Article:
How to Parse a string in JavaScript?

In this tutorial, we’ll be looking at the different methods to parse a string in JavaScript. We’ll be looking at 4 different ways of parsing a string, from using the split method to parsing a JSON string into an object or an array.

Convert a string to an array using the split method

The easiest way to parse a string of numbers is by using the split function in JavaScript. For example, let’s say we have a string of numbers separated by periods (‘.’). To split these into individual strings, each with one number, use the period as the argument in the split method.

This just creates a duplicate array though. To change the value of the original variable, reassign the split array to it. You can also create a new variable that contains this split array, if you’d like.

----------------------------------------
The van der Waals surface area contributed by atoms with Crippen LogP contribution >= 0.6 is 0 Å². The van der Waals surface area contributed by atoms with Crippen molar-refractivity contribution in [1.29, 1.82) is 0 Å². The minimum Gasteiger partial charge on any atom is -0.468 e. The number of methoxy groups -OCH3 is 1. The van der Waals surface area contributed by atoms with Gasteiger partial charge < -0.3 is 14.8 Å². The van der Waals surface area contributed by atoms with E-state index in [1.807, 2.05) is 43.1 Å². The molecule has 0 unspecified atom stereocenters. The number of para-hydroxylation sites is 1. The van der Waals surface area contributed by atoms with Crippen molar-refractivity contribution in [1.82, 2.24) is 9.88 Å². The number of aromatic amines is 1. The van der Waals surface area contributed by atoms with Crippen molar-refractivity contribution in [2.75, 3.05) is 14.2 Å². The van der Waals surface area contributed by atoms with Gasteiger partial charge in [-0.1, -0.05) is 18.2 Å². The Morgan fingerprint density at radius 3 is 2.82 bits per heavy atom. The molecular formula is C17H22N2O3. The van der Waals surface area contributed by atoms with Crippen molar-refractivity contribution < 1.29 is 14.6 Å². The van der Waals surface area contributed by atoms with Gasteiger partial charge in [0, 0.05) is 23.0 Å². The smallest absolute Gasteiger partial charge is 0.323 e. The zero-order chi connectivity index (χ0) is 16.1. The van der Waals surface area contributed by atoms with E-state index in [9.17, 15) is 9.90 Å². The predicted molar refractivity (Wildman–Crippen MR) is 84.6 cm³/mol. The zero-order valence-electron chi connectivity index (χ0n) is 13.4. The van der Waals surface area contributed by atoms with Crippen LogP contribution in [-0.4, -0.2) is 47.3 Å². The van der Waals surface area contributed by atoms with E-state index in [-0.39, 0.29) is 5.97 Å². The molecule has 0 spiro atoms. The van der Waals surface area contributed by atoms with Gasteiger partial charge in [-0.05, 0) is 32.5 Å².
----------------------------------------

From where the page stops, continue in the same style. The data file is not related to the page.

let str = '';

var split = str.split('.');


When you look at the output, it’ll look something like this:

As you can see, our numbers are still in string format, but they’ve been separated and placed in separate indices of the array. But you can’t do much with these numbers since they’re still in string format (look at the quotes around the numbers), so in order to use them, you need to convert them into the number format first. Let’s look at how to do that in the next section.

That said, if you’d like to split a string with just numbers, one after another, without any spaces or any other special character, just give an empty string as your split condition. Why don’t you try and see how that works?

JavaScript parse string to int

The previous method of using the split method works in splitting the string into arrays. But we still haven’t gotten our numbers in actual number format.